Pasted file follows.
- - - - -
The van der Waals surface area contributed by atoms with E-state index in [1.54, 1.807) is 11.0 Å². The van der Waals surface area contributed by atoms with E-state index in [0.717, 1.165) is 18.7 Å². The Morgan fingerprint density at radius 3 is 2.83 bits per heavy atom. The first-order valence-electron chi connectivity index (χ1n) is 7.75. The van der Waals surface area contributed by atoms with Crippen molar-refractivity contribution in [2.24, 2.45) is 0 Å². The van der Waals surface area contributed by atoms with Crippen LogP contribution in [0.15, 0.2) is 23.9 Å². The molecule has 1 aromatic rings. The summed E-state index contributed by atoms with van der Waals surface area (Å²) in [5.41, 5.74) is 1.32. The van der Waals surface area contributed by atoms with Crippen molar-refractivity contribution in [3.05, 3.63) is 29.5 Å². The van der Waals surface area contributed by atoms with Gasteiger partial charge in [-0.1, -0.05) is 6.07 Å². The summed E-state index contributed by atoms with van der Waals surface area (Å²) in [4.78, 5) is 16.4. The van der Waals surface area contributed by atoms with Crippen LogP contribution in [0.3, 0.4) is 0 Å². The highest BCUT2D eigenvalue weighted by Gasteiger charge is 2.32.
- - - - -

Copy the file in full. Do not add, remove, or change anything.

The van der Waals surface area contributed by atoms with E-state index in [1.54, 1.807) is 11.0 Å². The van der Waals surface area contributed by atoms with E-state index in [0.717, 1.165) is 18.7 Å². The Morgan fingerprint density at radius 3 is 2.83 bits per heavy atom. The first-order valence-electron chi connectivity index (χ1n) is 7.75. The van der Waals surface area contributed by atoms with Crippen molar-refractivity contribution in [2.24, 2.45) is 0 Å². The van der Waals surface area contributed by atoms with Crippen LogP contribution in [0.15, 0.2) is 23.9 Å². The molecule has 1 aromatic rings. The summed E-state index contributed by atoms with van der Waals surface area (Å²) in [5.41, 5.74) is 1.32. The van der Waals surface area contributed by atoms with Crippen molar-refractivity contribution in [3.05, 3.63) is 29.5 Å². The van der Waals surface area contributed by atoms with Gasteiger partial charge in [-0.1, -0.05) is 6.07 Å². The summed E-state index contributed by atoms with van der Waals surface area (Å²) in [4.78, 5) is 16.4. The van der Waals surface area contributed by atoms with Crippen LogP contribution in [0.3, 0.4) is 0 Å². The highest BCUT2D eigenvalue weighted by Gasteiger charge is 2.32.